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Studio Stories

Where it all began...

By Matt Conable May 6, 2019
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As we begin our WH newsletter, I thought I’d share a little of the backstory of how I ended up here – what a long strange trip it’s been...

I’m another one of those college drop-outs that did alright – in 1989 I left Cornell, mid sophomore year, to take a grunt job in a little knife shop in Davenport, CA near Santa Cruz.  Why?  Because at that moment, making things of permanence and enduring value made more sense than studying bold face terms in textbooks.  I loved the way knives combined form and function, art and utility, performance and aesthetics, and I knew that almost every piece I worked on, day by day, would still be out there in the world long after I was gone.  Quite simply, that made sense to me – and I never imagined that it would start me on a 30 year odyssey of a career.

I learned quickly, became proficient and then more than that as a craftsman, and a few years later moved to the Arizona mountains and set up my own backyard knife shop in an old horse barn. For three years I made knives by hand, and quickly rose the ranks in American craft. At 25 years old my work was being juried into shows at the Smithsonian and Philadelphia Museum of Art among others – I had arrived at the top of the fine craft market in the US. But, as is all too often true, I was making peanuts – less per hour than waiting tables – my art could not sustain a life and a family.

So I left AZ, moved back to Santa Cruz area in CA, and tried to put on hard shoes and get a ‘real’ job.  Almost did it, too – almost.  But literally the day before I accepted a job offer in Silicon Valley, early in the dot com boom, there was a message on my phone from a collector of my custom knives – Michael (Henry) Honack, wanting to connect.  I delayed my decision to meet with him, and realized that I could build a company that reflected my values, my aesthetics, my craft, my integrity, and leverage the only skill set I had, knifemaker and small business owner, into something more than my two hands.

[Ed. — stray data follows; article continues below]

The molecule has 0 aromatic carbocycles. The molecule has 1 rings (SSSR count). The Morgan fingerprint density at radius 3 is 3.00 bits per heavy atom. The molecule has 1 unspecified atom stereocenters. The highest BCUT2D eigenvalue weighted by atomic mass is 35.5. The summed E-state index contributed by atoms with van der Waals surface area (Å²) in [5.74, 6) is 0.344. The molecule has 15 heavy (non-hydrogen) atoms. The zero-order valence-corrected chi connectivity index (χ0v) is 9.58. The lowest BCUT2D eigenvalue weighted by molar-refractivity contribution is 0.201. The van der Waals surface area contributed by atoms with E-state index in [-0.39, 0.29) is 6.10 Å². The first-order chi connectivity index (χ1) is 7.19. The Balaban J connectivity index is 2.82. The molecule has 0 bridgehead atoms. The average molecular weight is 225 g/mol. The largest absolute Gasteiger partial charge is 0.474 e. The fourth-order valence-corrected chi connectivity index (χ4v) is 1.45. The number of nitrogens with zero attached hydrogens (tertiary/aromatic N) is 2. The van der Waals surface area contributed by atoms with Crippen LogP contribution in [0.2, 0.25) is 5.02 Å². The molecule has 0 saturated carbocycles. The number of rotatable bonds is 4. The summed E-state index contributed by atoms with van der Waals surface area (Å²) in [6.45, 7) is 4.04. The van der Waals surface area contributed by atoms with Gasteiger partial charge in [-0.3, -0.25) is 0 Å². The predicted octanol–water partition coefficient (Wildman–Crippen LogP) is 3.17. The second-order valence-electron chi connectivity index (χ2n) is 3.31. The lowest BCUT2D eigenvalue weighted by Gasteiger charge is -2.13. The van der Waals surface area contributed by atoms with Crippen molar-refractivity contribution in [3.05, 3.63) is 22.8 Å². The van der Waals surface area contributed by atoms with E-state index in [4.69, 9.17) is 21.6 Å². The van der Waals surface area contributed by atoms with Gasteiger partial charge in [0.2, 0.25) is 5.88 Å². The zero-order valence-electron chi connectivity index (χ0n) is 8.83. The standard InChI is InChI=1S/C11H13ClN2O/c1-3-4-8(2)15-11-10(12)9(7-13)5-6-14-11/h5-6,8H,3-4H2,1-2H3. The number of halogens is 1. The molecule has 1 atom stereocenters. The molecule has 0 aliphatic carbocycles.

So I declined the Silicon Valley job and started a partnership with Michael (he offered startup capital and business advice, and left the partnership in 2008).  A couple months later I decided to combine our middle names to create a brand, and William Henry was born (took another 10 months before I came up with our signature WH logo).  Frankly I had no idea if I could do this, if it would work, if anyone would want what I made or whether or not there was a real business here.  But I believed in making quality products that brought old world craft into a modern context, and I hoped that if I could learn how to produce (at some scale compared to my hands) work that resonated with me, it might resonate with others too.

In the beginning I had a 200 square foot room above a glass factory, and I put a garbage bag over my computer so the dust from my grinders and polishing machines, in the same room, didn’t ruin the hard drive.  22 years later William Henry, based in Oregon since 2004, operates in about 9000 square feet that includes a knife shop, pen shop, jewelry shop, and office space.  We design and create great stuff, and that great stuff, used and collected around the world, creates 41 jobs here in the USA and supports countless other artisans and subcontractors.   That feels pretty damn good.

At 19 I worked for $6/hr doing grunt work in a 3 person knife shop on the coast of CA – because it made sense at the time.  Today, what I do, and what we do, still makes sense to me.  I am still fascinated by the interplay between form and function, between state of the art and timeless tradition, between opulence and austerity, between creativity and practicality – in the design and craft of fine things.  For whatever it is that I’ve learned, I know I am still a novice and have so much yet to discover – to that end I challenge myself, and William Henry, to imagine what we could do tomorrow that is better than what we build today.

Thanks for reading all the way thru, and for your interest in my life’s work...

Matthew (William) Conable

But unless you’re my mom, just call me Matt

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